I am old enough to remember well when "Baby One More Time" was released in 1999, and it was awesome... for a 17-year-old.  If this kind of laziness was what Britney started with, we would never have heard of her (I mean, Youtube wasn't even invented until 2005).  Maybe Rebecca Black's debut is no "Baby One More Time," but it's at least as good as this.

Evil Ex #4: DEFEATED.


Well, I'll say this for Katy Perry.  I think she's getting better.  Of course, when you start with the bored vocals and one-dimensional beat of "I Kissed A Girl," you've kinda got nowhere to go but up.  Her latest hit offering, "Firework," quickly gained traction as an anthem to being yourself.  The Slant magazine expressed my feelings about this song well:
"[It's] not an actively painful listen. Sure, the would-be inspirational lyrics ('Baby you're a firework/Come on show them what you're worth') are nonsensical, and the vocal lines, which sound like they were written for someone like Leona Lewis, are well beyond Perry's capabilities, but the chorus gains some momentum and the song would work well enough in a club setting that you could forgive its otherwise glaring weaknesses." [3]

Couldn't you say the same about "Friday"?
It's not an actively painful listen.  Sure, the would-be inspirational lyrics ('Partyin' partyin' (yeah)/fun, fun, fun, fun, lookin' forward to the weekend') are nonsensical, and the vocal lines, which sound like they were written for someone like Taylor Swift, are moderately beyond Black's capabilities, but the chorus gains some momentum...

Evil Ex #5: DRAW.

On second thought, Perry has a Friday ditty of her own on her latest album, with, er... more colorful lyrics than Black's song.  Alas, it has ABSOLUTELY NO additional musical prowess.  Rather than chanting "Gotta have my bowl/gotta have cereal" like Black, Perry simply bleats, "Think I need a ginger ale/that was such an epic fail."  Epic fail indeed, Katy.

Evil Ex #5: DEFEATED.


In researching for this blog post (read: browsing Wikipedia), I discovered something surprising.  Lil Wayne, born Dwayne Carter, was once a Gifted Ed/Honors student!  However, he dropped out of school at age 14 to pursue a "musical" career.  Oh, Dwayne, what possessed you to do that?  You could have had a PhD by now, and called yourself Doctor Wayne!!!
(sidebar: does it seem a little disingenuous/creepy that Lil Wayne has a single titled "Prom Queen", when he never legit-attended a prom?  Just sayin')

Anyway, here's Lil Wayne's latest track.

(WARNING: EXPLICIT LYRICS.  I can't speak to the video itself, because I could only make it through about the first thirty seconds before my ears started bleeding and I had to stop it... but I'm guessing the video is NSFW as well)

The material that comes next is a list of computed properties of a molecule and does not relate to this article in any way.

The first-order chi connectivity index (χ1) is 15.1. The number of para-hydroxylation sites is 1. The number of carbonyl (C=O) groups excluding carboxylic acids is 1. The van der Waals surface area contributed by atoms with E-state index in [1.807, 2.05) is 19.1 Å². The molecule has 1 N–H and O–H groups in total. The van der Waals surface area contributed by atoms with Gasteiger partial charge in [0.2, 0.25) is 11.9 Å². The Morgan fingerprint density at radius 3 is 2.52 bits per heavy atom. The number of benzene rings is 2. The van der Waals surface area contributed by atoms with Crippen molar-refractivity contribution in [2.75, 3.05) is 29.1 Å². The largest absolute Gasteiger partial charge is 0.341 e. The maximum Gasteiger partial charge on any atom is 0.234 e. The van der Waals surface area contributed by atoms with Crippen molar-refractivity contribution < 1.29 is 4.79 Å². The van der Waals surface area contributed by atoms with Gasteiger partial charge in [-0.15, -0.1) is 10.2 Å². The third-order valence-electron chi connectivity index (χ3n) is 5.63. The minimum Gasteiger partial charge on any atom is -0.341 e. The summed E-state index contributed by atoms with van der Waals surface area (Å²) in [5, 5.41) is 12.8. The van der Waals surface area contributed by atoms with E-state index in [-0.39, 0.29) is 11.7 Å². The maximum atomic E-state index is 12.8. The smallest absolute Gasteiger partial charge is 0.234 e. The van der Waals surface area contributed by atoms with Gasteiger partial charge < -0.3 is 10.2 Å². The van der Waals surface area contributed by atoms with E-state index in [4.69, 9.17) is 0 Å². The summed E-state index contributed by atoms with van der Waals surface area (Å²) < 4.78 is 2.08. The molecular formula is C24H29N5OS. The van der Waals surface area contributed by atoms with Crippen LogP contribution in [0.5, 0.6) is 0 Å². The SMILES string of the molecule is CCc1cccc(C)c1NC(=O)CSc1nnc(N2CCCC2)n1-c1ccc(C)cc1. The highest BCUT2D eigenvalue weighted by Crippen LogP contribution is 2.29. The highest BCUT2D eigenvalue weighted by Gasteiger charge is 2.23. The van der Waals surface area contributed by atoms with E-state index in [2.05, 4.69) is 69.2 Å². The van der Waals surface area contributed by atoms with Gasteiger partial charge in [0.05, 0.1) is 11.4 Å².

Can anyone tell me WHY this exists????

RB, you're just a little bundle of bubble-gum and cuteness next to this creeper.  Point to you.

Evil Ex #6: DEFEATED.


I saved Gaga for last, partly because I'm sure there are many of you out there who would have stopped reading in outrage if I had started with her.  But also, she's last because she exemplifies everything I loathe about current pop music: derivative, repetitive, artificially-enhanced spectacle.  For all the talk of "musical revolution" that she throws about, Gaga has yet to produce a song that to me sounds truly original or inventive. 

I'm putting this last part in big letters on account o' I think it's important.

While Rebecca Black's "Friday" may sound silly, repetitive, inane, and perhaps even stupid, Black has never claimed to be the guiding light for the next generation of music.  She's a middle-schooler, who wanted to make a music video, and her parents were willing to sink a couple grand into the idea, much like many other American parents who pay for space camp, or a study abroad, or a musical theatre camp.  Are we publicly flogging the progeny who haven't yet become brilliant astronauts, ambassadors, or Broadway stars?

Rebecca Black made a music video at age 13, with a song written by grown ups.  At age 11, Zac Hanson (whom I personally really like) had a worldwide #1 hit: the chorus consisted of "Mmmbop, ba-doo-ba-dop ba-doo bop." 

Lady Gaga's biggest hit to date, "Poker Face," simply prattles on, "Can't read my, can't read my, no you can't read my poker face/pa-pa-pa-poker face, pa-pa-poker face."  Her latest song, "Born This Way," which she says she wrote in about ten minutes, is little more than a shameless "tribute" to Madonna's "Express Yourself."  What's impressive about that? 

and P.S. I could wear a dress made of meat, too, if I wanted (I'm just not a fan of e.coli).  It doesn't make me a fashion icon.

Evil Ex #7: DEFEATED.

So, Internet, with these musings in mind, I'd just like to ask you to be a little easier on Rebecca Black and kids like her.  They're kids.  Let them have fun.  And if these examples mentioned above (excluding Hanson, of course) are truly the "shining examples" of pop music today, then maybe there's not even that much damage left for someone like Rebecca Black to do.

And if you, net-friends, disagree with my assessments, as some of you surely do, then isn't that just an example of the subjectivity of pop music altogether?  Can't we all just be a little nicer as listeners, and a little more creative as creators?  I'm going to go stare at my mounted James-Van-Der-Beek-head and ruminate on that.  I suggest you do the same.